Bob Ainsworth on drugs

Another ex-minister craves the limelight

Start 'em young eh? Start 'em young eh?
Bob Ainsworth on drugs, if you see what I mean. He has, as you might expect, great faith in the state. His remedy, giving the control to "doctors and pharmacists", won't make much difference, unless that is, you give the drugs away free. This would mean another 'state benefit' to be paid for by taxpayers. And how popular would that be in the age of the cutbacks? You would have thought that after all these years of 'big state' and its attendant failure that Ainsworth would have known better than to offer this, especially in the age of David Cameron and his Big Society. But then it's hard to kick a habit.

Bob Ainsworth, a Home Office minister under Tony Blair, said successive governments' approaches had failed, leaving criminal gangs in control. He said he realised when he was Home Office minister in charge of drugs policy, that the so-called war on drugs could not be won.

It's the last sentence that makes one think, we are to wonder why it took so long for Ainsworth to see he was wasting his time and public money. The very term 'war on drugs' harks back to the over emotional and messianic days of Tony Blair at his most dangerous. But then whole chunks of the government and its agents just love this approach. For it's not only Ainsworth, we see that former chief constable of Cambridgeshire, Tom Lloyd, is urging a change in attitude, saying -

We've got so used to 40 years of prohibition which, in my experience of over 30 years of policing, has led to massive cost, a failure to achieve the primary aims, which is the reduction of drug use, and a range of unintended harmful consequences,

So 30 years of doing it wrong, getting paid for this 'work' and now is the time to comment? The whole of government, form the top down is addicted to this way of working and yes, the consequences can indeed be harmful. But for sheer stupidity how about this remark by Ainsworth?

Leaving the drugs market in the hands of criminals causes huge and unnecessary harms to individuals, communities and entire countries, with the poor the hardest hit.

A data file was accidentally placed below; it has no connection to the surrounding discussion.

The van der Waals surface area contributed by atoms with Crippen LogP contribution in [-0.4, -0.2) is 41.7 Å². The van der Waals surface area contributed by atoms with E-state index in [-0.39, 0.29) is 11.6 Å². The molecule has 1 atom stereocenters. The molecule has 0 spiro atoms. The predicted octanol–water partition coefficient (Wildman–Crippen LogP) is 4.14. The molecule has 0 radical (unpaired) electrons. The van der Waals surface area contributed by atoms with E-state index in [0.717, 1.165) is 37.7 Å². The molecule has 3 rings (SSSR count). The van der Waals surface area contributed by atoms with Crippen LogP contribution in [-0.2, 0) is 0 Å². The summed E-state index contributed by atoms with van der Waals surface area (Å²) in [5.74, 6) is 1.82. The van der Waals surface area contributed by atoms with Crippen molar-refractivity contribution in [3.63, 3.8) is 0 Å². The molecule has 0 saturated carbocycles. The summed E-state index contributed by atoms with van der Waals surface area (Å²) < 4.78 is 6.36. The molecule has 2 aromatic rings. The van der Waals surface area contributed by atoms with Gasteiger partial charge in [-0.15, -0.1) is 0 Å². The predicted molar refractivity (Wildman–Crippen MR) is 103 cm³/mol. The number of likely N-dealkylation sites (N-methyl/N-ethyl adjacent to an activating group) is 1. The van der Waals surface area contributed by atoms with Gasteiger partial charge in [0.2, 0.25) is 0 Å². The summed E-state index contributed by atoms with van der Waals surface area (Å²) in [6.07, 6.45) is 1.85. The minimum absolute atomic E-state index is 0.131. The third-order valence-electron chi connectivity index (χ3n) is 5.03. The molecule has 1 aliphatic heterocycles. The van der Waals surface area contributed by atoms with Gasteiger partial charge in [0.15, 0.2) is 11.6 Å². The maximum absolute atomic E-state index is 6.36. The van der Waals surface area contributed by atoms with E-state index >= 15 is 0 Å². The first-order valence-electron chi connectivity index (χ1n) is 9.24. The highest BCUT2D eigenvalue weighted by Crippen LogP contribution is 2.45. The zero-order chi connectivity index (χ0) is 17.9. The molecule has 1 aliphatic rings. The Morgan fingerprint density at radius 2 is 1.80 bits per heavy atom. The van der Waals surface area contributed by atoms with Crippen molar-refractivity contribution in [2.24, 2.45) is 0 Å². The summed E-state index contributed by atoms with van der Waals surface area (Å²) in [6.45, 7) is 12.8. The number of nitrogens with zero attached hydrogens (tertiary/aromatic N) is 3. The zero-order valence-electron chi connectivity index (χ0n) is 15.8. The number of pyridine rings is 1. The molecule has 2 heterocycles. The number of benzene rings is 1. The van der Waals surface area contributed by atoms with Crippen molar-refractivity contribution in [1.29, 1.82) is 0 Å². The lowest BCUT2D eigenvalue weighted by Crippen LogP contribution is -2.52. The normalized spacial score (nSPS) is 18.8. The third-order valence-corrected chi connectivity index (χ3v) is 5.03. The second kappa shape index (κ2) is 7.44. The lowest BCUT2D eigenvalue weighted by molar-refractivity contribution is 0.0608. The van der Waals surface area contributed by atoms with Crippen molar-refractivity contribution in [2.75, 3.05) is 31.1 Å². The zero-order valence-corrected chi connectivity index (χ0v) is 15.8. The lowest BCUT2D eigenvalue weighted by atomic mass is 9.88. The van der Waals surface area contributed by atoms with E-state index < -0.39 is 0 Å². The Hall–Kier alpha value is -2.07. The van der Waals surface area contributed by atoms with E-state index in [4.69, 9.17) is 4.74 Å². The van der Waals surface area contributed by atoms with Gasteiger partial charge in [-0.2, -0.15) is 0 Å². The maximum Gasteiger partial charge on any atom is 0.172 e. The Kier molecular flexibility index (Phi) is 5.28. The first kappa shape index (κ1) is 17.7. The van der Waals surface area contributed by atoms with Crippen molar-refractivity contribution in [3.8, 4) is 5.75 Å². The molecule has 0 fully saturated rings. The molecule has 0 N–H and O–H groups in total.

It did not take long to get the poor into the equation did it? As if this carries the weight of the argument. What Ainsworth has failed to spot is that the high cost of drugs is a deterrent to their use. It's true that some people, the very determined, will fund a habit from the proceeds of crime, but many are simply put off trying. It's also true that some of these people will usually turn to another drug, principally alcohol, around which to live their life.

It's at this point we should remind ourselves that is was Nulabour, the same party to which Ainsworth belongs and when in government he was a minister, that gave the UK the age of cheap alcohol. The legalisation of drugs is all very well as a concept but involving the state in the distribution could just give the same sort of people who sat back and watched the present mess develop another opportunity to do just that all over again. The sort of policy proposed by Ainsworth has worked in some countries but there is not the tradition of rational thinking in the UK as seems to be the case in Holland for example.

Also Ainsworth has not mentioned prisons, in the typical UK prison all manner of drugs are available. So here is a case of the state being in full control, or one would have thought so, and prisoners lives are further damaged, despite, or perhaps because of, the state being in control. Finally in the link above there is a quote from Prof David Nutt, a man given a hard time for his views when Nulabour was in government by none other than Ainsworth!